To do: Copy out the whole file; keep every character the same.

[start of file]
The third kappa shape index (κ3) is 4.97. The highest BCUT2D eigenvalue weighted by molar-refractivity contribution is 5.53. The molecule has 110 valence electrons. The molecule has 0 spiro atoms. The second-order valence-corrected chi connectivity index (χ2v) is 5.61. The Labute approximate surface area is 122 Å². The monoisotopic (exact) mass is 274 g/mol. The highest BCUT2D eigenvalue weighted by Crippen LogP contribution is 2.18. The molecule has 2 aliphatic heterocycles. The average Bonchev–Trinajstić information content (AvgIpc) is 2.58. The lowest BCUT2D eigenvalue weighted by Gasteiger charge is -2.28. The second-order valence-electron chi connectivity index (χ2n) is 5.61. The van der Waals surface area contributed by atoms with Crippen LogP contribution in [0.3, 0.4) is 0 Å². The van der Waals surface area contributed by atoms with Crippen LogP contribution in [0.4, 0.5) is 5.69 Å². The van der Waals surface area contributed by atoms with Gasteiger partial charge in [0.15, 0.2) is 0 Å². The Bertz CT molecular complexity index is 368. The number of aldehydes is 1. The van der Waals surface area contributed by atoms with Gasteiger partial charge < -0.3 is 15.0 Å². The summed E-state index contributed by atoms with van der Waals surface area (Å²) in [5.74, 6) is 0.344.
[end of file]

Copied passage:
The third kappa shape index (κ3) is 4.97. The highest BCUT2D eigenvalue weighted by molar-refractivity contribution is 5.53. The molecule has 110 valence electrons. The molecule has 0 spiro atoms. The second-order valence-corrected chi connectivity index (χ2v) is 5.61. The Labute approximate surface area is 122 Å². The monoisotopic (exact) mass is 274 g/mol. The highest BCUT2D eigenvalue weighted by Crippen LogP contribution is 2.18. The molecule has 2 aliphatic heterocycles. The average Bonchev–Trinajstić information content (AvgIpc) is 2.58. The lowest BCUT2D eigenvalue weighted by Gasteiger charge is -2.28. The second-order valence-electron chi connectivity index (χ2n) is 5.61. The van der Waals surface area contributed by atoms with Crippen LogP contribution in [0.3, 0.4) is 0 Å². The van der Waals surface area contributed by atoms with Crippen LogP contribution in [0.4, 0.5) is 5.69 Å². The van der Waals surface area contributed by atoms with Gasteiger partial charge in [0.15, 0.2) is 0 Å². The Bertz CT molecular complexity index is 368. The number of aldehydes is 1. The van der Waals surface area contributed by atoms with Gasteiger partial charge < -0.3 is 15.0 Å². The summed E-state index contributed by atoms with van der Waals surface area (Å²) in [5.74, 6) is 0.344.